Thursday, January 21, 2010

Building a bridge

I'm planning on helping with the MSU BCoE Summer Bridge program. I'm planning on a 10-day portion, having the students build a WareBot: a robot which follows line to deliver packages, avoiding obstacles along the way. There are two portions: the mechanical platform and the microcontroller. I'd like to develop a simple tracked mechanical platform to use DC motors, a servo and an IR distance sensor, and line sensors. I hope to have a student complete that for me this semester; the question of how difficult it is to build these remains. The microcontroller question is more complex. I could use a PIC24, but C programming for it would be painful. A second option is the BASIC Stamp; a third option would be some sort of Python-powered uC (perhaps an ARM).

Investigating the BASIC Stamp, I'd think that a BASIC Stamp II would be fine. It needs a serial connection to the PC at RS232 levels per the schematic (sigh), so just an FTDI cable doesn't work (here's an example of using an FTDI chip plus interfacing transistors). The USB Board of Education provides a nice setup, but the prototyping area is too small, plus it's somewhat expensive. I'd need to add an additional breadboard to this for the sensors/motors I've chosen. PBASIC is OK, but I'm not that excited about it. Their IDE is nice, and integrated with a bootloader, which is very good. However, it doesn't have any analog inputs, which is bad; an alternative is to use an RC delay to read an analog voltage.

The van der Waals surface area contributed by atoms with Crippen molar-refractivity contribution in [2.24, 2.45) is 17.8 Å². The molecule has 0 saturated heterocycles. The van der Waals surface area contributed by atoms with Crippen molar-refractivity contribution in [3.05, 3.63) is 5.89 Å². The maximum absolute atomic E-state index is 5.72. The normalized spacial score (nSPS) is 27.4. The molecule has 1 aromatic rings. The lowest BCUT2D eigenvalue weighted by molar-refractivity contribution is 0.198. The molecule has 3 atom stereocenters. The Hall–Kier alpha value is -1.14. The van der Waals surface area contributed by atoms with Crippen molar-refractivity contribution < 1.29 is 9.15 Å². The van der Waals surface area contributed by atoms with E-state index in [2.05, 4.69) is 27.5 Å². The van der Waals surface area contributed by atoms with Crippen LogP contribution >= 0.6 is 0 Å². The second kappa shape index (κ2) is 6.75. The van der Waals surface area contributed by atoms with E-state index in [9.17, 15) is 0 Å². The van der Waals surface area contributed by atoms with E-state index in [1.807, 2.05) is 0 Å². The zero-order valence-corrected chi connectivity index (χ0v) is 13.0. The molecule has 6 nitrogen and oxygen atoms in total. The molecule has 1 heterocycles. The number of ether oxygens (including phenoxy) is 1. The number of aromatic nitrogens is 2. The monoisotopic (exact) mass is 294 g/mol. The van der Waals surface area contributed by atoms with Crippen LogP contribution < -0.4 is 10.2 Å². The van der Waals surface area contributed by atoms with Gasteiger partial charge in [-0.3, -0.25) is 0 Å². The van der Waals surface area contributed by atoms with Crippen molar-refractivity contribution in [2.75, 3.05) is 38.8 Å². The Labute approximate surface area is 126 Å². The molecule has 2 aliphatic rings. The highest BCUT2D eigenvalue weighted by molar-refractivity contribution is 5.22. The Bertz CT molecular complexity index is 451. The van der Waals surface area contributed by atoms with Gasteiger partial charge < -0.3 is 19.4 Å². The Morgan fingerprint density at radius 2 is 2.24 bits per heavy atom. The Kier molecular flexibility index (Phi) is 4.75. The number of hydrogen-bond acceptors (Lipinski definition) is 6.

The alternative would be Python running on a uC, supplemented by I/O libraries. That's a lot of work, especially if I'm not planning on using it elsewhere. However, it looks like I could buy one and follow the tutorial; the library looks reasonable.  However, I don't fully understand how to send it code / bootload it. I've downloaded the code and now need to update my Cygwin install to build it. Looks like more work, but also looks promising...

Update: UNIX builds are always painful. PyChip built fine, after I found the docs/src/BuildSystem.txt to help me. I needed docutils to built the html files, which was easy to install after finding it. make check fails with a compiler error on ut_dict.c, which wasn't encouraging. Reading the docs/src/InteractivePython.txt, it seems like the interactive mode does what I'd hoped: transforms source code to bytecode, sends it to the target, then prints the results of executing that code on the target. Given that the PIC24HJ64GP502 has 6K of RAM (plus 2K of DMA space), perhaps I could run on it; docs/src/FrequentlyAskedQuestions.txt recommends 8K of RAM, with 4K as an absolute minimum. Of course, I'd then need to wrap many of the C functions in Python, which would be a pain.

Hardware update: PyChip has some support for the a very nice STM32 board which costs just $25! However, it uses an RS-232 connection, which is a pain. I'm not sure if the TX and RX pins are accessible at TTL levels.

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